Being marooned on a desert island, as was a character played by Tom Hanks in the movie “Castaway,” is not unlike the situation faced by someone who is totally disabled.
In the movie, after his plane crashed into the ocean, the mans life was saved when he washed up on an island. But he remained isolated there until he built a raft and returned to civilization.
Disability insurance, like an island, can sustain a persons life–at least the financial life. But a monthly disability benefit may not be enough to allow a disabled insured to return to self-sufficient financial stability.
The good news is that a feature in many disability policiesthe rehabilitation benefitcan be that life raft.
The rehabilitation benefit creates a winning proposition for both the claimant and the insurance company, and I believe it represents the future of individual disability income insurance. Here is why.
Own-occupation has been the traditional preferred benefit of individual disability insurance. It provides a benefit for someone who is unable to perform the material and substantial duties of his occupation, but who may be able to work in another occupation.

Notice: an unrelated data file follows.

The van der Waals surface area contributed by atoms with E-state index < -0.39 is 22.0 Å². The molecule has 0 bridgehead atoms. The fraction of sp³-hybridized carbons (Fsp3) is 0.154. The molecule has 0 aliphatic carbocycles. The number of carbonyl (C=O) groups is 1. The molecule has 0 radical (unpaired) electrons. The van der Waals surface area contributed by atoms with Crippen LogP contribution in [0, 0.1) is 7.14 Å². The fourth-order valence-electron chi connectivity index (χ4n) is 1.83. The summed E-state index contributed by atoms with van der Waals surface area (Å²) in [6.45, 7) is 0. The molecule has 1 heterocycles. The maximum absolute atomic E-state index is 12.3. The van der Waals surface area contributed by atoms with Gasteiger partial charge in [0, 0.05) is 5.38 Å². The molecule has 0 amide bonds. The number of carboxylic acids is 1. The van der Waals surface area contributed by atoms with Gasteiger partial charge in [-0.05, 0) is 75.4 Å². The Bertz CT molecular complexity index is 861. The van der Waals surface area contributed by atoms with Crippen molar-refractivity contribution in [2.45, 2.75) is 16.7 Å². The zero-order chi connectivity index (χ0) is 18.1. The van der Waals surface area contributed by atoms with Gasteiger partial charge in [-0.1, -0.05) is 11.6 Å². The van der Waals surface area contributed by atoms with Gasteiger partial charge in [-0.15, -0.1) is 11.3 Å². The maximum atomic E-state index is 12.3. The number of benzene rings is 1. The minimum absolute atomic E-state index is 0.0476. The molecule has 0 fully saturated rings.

“Own-occ” makes sense for someone whose primary occupation requires specialized skills, but whose general skill or knowledge lends itself easily to other related but different occupations. Surgeons, for example, can benefit greatly from own-occ. This coverage compensates them for the loss of primary profession if disabled, even if they can still use their medical education and experience to be teachers or administrators.
But consider the more likely scenarioa person who wishes to someday return to the occupation enjoyed before becoming disabled.
Here, a monthly DI benefit is crucial, in that it prevents compounding the physical disability with financial disability. However, it ignores the basic tenet that people often identify their self-worth and gain self-esteem from their ability to work and be productive.